And nobody is suggestion otherwise - the point is that changes which not a single consumer desired and only a minority actively chose (and then only weakly chose) is brought about.

The author is actually hoping to inspire people to rediscover the tangible benefits of shopping elswhere than the supermarket.

The goods and services available from smaller shops are better in measurable ways - again, this isn’t about being nice to the little shopkeepers, it’s about how a community can quite inadvertently lose something of value.

Possibly, but cheaper doesn’t always (in fact doesn’t often) mean better - sure, i can buy a chicken or a salmon for a lot less than I would pay in the butcher’s or fishmongers (had they still been trading), but very often that lower price has often been achieved at the expense of quality (and the choice to me the consumer is now reduced to ‘buy it, or bugger off’ - there’s nowhere else to go), so that when I get back from the leisure complex, I can’t tell whether it’s the chicken or the salmon that I’m eating.

No; most people wanted (and chose)to do all of their shopping at the smaller shops, the rest wanted (and chose)to do most of their shopping at the smaller shops.

Mangetout, do you still have the book you read this in? I’m a bit curious about what the original source material cited for this argument is.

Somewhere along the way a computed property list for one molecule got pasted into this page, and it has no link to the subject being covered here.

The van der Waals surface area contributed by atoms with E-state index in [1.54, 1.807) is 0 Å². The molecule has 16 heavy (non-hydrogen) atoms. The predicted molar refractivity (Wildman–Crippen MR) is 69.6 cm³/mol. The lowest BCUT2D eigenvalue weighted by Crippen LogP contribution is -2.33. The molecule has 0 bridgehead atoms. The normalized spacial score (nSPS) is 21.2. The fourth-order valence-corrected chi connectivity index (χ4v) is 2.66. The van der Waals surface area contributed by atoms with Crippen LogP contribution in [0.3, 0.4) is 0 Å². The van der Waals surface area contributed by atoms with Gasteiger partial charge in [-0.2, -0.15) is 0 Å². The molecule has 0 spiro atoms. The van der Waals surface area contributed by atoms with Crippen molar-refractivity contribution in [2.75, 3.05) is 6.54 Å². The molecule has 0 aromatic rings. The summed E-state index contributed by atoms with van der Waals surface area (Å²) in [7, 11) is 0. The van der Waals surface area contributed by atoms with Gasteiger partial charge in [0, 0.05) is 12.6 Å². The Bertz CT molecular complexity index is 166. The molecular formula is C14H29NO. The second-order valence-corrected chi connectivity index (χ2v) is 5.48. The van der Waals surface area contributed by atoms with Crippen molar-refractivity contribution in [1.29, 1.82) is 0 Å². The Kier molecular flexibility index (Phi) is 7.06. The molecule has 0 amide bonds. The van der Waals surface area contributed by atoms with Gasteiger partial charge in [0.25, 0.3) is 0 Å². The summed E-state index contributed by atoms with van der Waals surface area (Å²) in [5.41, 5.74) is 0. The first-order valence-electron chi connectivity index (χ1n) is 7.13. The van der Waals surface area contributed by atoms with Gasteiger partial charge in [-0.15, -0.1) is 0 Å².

Deserves? I don’t know. The point is that he won’t go out of business if he offers a service that people value. But he does NOT deserve the right to keep his shop tomorrow just because he had it yesterday.

Valuable to whom? If MegaGrocer doesn’t provide value, why do people shop there?

Sounds like a good business opportunity for someone to open a bakery. (Of course everyone always says they want what they don’t have. Problem is, there are unwilling to pay for it).

I live in an area with huge shopping centers, and there are still at least 3 local bakeries all doing fine. Maybe the flaw in your reasoning is that you assume that the baker went out of business while he was still providing real value. If most people really want a local baker, and they’re willing to express that want with real $$, then there is no reason why a local bakery can’t survive. You postulated that it wouldn’t, but that’s just something you made up.